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Accelerating value innovation: Don’t change people, let them change the company

Sep 15 • Features, Management • 1667 Views • No Comments on Accelerating value innovation: Don’t change people, let them change the company

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Management Consultant and service management specialist Jan Van Veen looks at how you can drive sustainable success in your organisation by unlocking full and continuous value innovation power at your disposal…

As the world is changing at an increasing pace, companies need continuous value innovation at a higher pace on top of the current incremental improvements of their products, services and operations.

However, most companies struggle to innovate their business and fall behind (new) competitors who are successfully adopting change or even driving change in the industry.

Based on many consulting engagements and recent interviews (as part of my research) it appears that three key perspectives – on people’s ability to drive change, managing performance and customer value – do make the difference for success.

A typical example

The following is a typical situation:

A leading manufacturer of heavy capital equipment is trying to grow its services business, as capital investments in their industry have dropped dramatically and are not expected to recover in the near future. The focus is to grow the business from advanced maintenance and operating services and other business solutions, which should become more significant, compared to basic maintenance, repair and spare part services.

Most companies struggle to innovate their business and fall behind (new) competitors who are successfully adopting change or even driving change in the industry.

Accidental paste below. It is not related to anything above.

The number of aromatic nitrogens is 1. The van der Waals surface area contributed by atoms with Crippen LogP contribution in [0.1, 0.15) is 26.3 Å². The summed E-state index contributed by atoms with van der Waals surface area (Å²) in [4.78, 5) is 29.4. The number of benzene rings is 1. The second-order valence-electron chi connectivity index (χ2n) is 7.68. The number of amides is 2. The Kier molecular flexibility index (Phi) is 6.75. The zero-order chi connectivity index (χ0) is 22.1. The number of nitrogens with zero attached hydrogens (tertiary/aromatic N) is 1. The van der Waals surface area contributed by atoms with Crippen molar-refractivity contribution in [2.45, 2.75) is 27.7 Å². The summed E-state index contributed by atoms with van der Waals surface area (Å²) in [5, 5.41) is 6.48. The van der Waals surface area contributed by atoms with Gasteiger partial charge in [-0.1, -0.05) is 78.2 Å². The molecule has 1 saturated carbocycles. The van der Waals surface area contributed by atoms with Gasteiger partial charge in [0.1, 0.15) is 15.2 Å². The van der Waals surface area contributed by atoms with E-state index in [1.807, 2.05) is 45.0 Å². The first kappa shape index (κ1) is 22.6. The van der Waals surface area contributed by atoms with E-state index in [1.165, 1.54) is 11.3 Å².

The CEO has been presenting the vision and strategy to the shareholders and analysts repeatedly, which was well received at the time. There is a clear burning platform and business case. The vision and strategy is well structured and solid. Clear bottom-line targets are established and assigned. New roles are appointed and adjusted repeatedly.

The organisation has been restructured a few times in a row. People are being pushed to the limit to achieve new, stretched bottom-line targets. Different task forces and a programme management office has been established.

However, progress is limited and the business results are not really improving.

Entities are blaming each other for not delivering: market units are frustrated that the business units do not develop the right propositions; market units are being blamed for not selling the new service offerings. Too many people consider their own performance being fairly well, without showing any concern about the bigger picture of declining performance, which is falling behind the competition’s performance.

There are many task-forces on various topics, most of which are not really addressing the real business challenge, but more focusing on improving traditional business as usual.

As a result, this company is being hit harder by the current downturn in their industry then its competitors. Shareholders’ confidence in the new strategy and the leadership is deteriorating.

Now, wouldn’t it be great if…. Instead of…

Wouldn’t it be great if this company would have been able to fully utilise their ability to adapt to change and peoples eagerness to learn, improve and grow?

Just imagine how different the picture could have been:

Many people within the company are aware of early signs of developments in the industry and changing customer needs. They are the first to discuss these changes with their customers and develop new solutions, in close collaboration with their customers.

Set-backs are crucial learning points to adjust strategy and actions and to continue thriving for success.

Step by step, in a continuous endeavour, the business is being progressing towards a shared picture of the future state. All departments (such as manufacturing, R&D, sales, technical services, marketing and solution centres) are collaborating with each other, with vendors, partners and clients and make things happen and are pursuing the same business priorities.

For sure, they had some set-backs and they expect more to come –  after all, things often go different than originally expected.

However, nobody considers these set-backs as failures and these are by no means a threat for careers. These set-backs are crucial learning points to adjust strategy and actions and to continue thriving for success. People and departments support each other in doing what is needed to get things done and keep momentum in the innovation.

How to make this happen?

There are three key perspectives, which seem to make the difference for sustainable success. These perspectives define how we manage our businesses and how we engage people to change without creating obstacles or resistance.